FINRA’s Department of Enforcement investigated Wells Fargo’s sale of STRATS to retail customers and found numerous sales misconduct and supervisory failures. As a preliminary matter, STRATS is a complex structured product that paid a floating rate of periodic income up per a minimum or maximum rate, based on the STRATS Trust’s interest in a capital security issued by JP Morgan Chase (“JP Morgan”) and the STRATS Trust’s interest in an interest rate swap contract. One of the primary risks associated with STRATS involved redemption of the underlying JP Morgan capital security, which upon liquidation could trigger a swap termination fee, thereby exposing customers to a large principal loss.
According to FINRA, Wells Fargo sold approximately $12 million worth of the STRATS to its retail customers, in both primary and secondary markets. Despite Wells Fargo’s sale of this product, FINRA alleged Wells Fargo lacked a reasonable basis for recommending the STRATS to retail customers because it failed to educate its registered representatives regarding the unique features and risks of the STRATS. In particular, Wells Fargo failed to educate its sales force hat the STRATS were based on an underlying derivatives transaction involving a swap, a feature which had the effect of placing a customer’s principal investment at risk if the STRATS’ underlying bonds were redeemed.
Moreover, FINRA alleged that Wells Fargo’s sales literature of the STRATS was false and misleading and failed to disclose the risks of investing in the product. Specifically, according to FINRA, these documents did not contain adequate descriptions of the product, nor did they disclose the degree to which STRATS customers could lose principal if the underlying capital security was redeemed. FINRA alleged that Wells Fargo’s failure to educate its sales force and adequately disclose the risks associated with investing in the STRATS also constituted a supervisory failure(s).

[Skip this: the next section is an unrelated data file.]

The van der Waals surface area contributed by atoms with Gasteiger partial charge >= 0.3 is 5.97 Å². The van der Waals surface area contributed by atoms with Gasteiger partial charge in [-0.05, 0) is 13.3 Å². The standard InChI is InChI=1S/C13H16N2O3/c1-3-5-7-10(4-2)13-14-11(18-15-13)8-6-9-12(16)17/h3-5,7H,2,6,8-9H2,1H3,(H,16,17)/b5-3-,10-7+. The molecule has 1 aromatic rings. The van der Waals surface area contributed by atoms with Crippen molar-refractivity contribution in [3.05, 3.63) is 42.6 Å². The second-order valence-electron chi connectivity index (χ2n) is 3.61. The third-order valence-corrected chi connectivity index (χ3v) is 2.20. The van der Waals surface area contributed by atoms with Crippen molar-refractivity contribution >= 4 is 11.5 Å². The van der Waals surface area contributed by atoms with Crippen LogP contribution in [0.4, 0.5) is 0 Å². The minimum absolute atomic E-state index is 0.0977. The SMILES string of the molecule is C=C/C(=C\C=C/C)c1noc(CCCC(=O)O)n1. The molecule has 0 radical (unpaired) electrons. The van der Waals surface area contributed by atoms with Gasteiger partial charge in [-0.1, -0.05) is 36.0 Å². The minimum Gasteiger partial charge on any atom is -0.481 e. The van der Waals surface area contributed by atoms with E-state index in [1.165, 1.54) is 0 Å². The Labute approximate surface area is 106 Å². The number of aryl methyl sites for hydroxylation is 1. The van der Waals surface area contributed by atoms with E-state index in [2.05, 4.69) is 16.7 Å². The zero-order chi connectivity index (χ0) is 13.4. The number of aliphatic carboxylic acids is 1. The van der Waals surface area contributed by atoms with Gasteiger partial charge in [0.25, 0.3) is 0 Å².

Based upon the foregoing alleged misconduct, FINRA alleged Wells Fargo violated several federal and states securities laws, including NASD Conduct Rules 2211(d), 2110, 2310(a), 3010(a) and FINRA Rule 2010. For example, NASD Rule 2310(a) requires members, in “commending to a customer the purchase, sale or exchange of any security” to have “reasonable grounds for believing that the recommendation is suitable for such customer upon the basis of the facts, if any, disclosed by such customer as to his other security holdings and as to his financial situation and needs.” Here, FINRA alleged, inter alia, Wells Fargo did not have reasonable basis for recommending the STRATS to retail customers because it failed to educate its registered representatives regarding the unique features and risks of the STRATS.
Lufrano Law, LLC is a national securities litigation firm and has experience representing investors who have investment disputes with brokers and broker-dealers. If you suffered investment damages investing in STRATS through Wells Fargo, you may be able to recover your losses through FINRA arbitration. Our firm only receives a fee if you recover money. Please contact one of our attorneys at (800) 627-2179 to schedule a free consultation.